Since no trip to Brazil would be complete without a look at the mysterious Amazon, our journey will begin in Manaus, an old rubber boom town located 1,000 miles up this mighty river and in the very heart of the great South American jungle. From there, we'll move on to Recife, an old colonial city called the "Venice of Brazil," where large alcohol fuel distilleries will be in full operation.
Our next stop will be Sao Paulo, one of the world's largest and most dynamic urban areas. While in this friendly and sophisticated metropolis, we'll drop by the Volkswagen and Ford plants for a look at their new alcohol-fueled cars, and talk to Mercedes-Benz engineers about that firm's conversion of diesel engines to alcohol (and more recent experiments with other renewable diesel fuels). We'll also visit research centers, a small farm distillery, and a medium-sized installation that's experimenting with resources other than sugar cane for ethanol production.
We'll end our trip in colorful Rio de Janeiro. There, between sightseeing and sunbathing on the beautiful beaches, we'll learn about the projected ecological impact of the alternative fuel program ... and meet with government researchers who are involved in making experimental fuel from several kinds of exotic plants.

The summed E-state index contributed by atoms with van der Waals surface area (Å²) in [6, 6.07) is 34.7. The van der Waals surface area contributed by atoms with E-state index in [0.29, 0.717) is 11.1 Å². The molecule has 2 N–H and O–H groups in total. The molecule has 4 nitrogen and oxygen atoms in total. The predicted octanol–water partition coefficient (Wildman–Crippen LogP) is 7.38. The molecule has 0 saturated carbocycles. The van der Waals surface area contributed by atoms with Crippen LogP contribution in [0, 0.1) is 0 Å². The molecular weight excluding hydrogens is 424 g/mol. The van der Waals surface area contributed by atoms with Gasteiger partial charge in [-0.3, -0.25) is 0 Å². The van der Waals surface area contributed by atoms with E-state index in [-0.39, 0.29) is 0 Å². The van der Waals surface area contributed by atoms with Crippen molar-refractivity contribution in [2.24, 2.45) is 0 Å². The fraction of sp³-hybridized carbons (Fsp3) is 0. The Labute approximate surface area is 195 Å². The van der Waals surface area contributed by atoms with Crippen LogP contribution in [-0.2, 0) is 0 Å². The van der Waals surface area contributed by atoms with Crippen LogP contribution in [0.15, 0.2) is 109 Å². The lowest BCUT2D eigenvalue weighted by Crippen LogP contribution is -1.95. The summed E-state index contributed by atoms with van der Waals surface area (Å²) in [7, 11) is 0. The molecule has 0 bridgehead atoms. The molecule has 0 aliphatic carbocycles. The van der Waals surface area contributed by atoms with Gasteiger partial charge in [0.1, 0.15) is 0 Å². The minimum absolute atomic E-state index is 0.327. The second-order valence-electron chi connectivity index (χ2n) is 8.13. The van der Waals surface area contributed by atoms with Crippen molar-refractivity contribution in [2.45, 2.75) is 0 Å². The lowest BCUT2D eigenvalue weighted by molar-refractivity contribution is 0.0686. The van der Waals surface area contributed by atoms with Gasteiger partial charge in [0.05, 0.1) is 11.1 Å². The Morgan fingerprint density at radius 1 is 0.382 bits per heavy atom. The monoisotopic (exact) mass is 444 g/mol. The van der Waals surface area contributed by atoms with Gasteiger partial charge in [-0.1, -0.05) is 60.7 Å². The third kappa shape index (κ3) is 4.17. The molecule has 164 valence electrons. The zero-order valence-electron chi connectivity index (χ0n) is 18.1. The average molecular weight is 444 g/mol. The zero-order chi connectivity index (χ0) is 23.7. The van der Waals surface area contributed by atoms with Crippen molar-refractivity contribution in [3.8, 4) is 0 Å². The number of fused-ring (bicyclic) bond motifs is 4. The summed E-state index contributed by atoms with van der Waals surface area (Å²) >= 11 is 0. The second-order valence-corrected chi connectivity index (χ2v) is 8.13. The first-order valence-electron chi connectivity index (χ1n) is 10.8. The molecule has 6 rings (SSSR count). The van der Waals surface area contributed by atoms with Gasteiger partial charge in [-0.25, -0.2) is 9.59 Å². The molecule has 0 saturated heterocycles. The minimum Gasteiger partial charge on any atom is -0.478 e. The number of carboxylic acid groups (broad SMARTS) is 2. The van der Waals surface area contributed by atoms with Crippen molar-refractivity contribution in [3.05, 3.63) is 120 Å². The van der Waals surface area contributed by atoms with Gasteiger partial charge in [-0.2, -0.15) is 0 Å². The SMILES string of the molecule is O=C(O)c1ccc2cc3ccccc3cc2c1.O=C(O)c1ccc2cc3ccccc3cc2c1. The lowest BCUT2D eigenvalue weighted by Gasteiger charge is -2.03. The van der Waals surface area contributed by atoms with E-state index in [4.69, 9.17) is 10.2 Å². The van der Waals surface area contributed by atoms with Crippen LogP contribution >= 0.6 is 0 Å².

So while the Northern Hemisphere is in the icy grip of winter, join us on a sunny sojourn in the South American summer. The trip will cost $2,395 ... including airfare from Miami, hotels, land costs, and breakfasts. A $100 deposit ($50 of which is refundable if you cancel) will reserve your place on a tour that no one else offers.
Israel also has to import all its oil ... but that tiny land's one great natural resource—sunshine—makes it a natural laboratory for the study of solar energy. And, because of the nation's small size, it's possible to see more solar installations there in a day than one could visit during weeks of travel in the United States. (Israelis, in fact, live with practical sun power as casually as we do with television.)